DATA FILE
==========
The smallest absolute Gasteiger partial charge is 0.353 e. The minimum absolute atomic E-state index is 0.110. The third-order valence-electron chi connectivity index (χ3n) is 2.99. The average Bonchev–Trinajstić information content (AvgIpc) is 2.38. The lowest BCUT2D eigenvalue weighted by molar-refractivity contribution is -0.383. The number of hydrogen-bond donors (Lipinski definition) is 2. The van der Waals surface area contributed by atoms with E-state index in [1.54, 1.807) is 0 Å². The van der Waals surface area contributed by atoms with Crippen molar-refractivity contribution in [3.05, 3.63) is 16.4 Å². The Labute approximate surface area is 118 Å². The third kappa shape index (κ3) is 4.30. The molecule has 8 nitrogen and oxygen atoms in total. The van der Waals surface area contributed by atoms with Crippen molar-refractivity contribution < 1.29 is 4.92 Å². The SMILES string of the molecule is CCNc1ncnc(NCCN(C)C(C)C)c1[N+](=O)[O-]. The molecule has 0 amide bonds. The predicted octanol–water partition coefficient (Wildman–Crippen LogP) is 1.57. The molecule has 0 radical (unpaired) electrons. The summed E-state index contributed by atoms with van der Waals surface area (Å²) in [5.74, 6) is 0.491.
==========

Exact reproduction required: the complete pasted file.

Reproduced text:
The smallest absolute Gasteiger partial charge is 0.353 e. The minimum absolute atomic E-state index is 0.110. The third-order valence-electron chi connectivity index (χ3n) is 2.99. The average Bonchev–Trinajstić information content (AvgIpc) is 2.38. The lowest BCUT2D eigenvalue weighted by molar-refractivity contribution is -0.383. The number of hydrogen-bond donors (Lipinski definition) is 2. The van der Waals surface area contributed by atoms with E-state index in [1.54, 1.807) is 0 Å². The van der Waals surface area contributed by atoms with Crippen molar-refractivity contribution in [3.05, 3.63) is 16.4 Å². The Labute approximate surface area is 118 Å². The third kappa shape index (κ3) is 4.30. The molecule has 8 nitrogen and oxygen atoms in total. The van der Waals surface area contributed by atoms with Crippen molar-refractivity contribution < 1.29 is 4.92 Å². The SMILES string of the molecule is CCNc1ncnc(NCCN(C)C(C)C)c1[N+](=O)[O-]. The molecule has 0 amide bonds. The predicted octanol–water partition coefficient (Wildman–Crippen LogP) is 1.57. The molecule has 0 radical (unpaired) electrons. The summed E-state index contributed by atoms with van der Waals surface area (Å²) in [5.74, 6) is 0.491.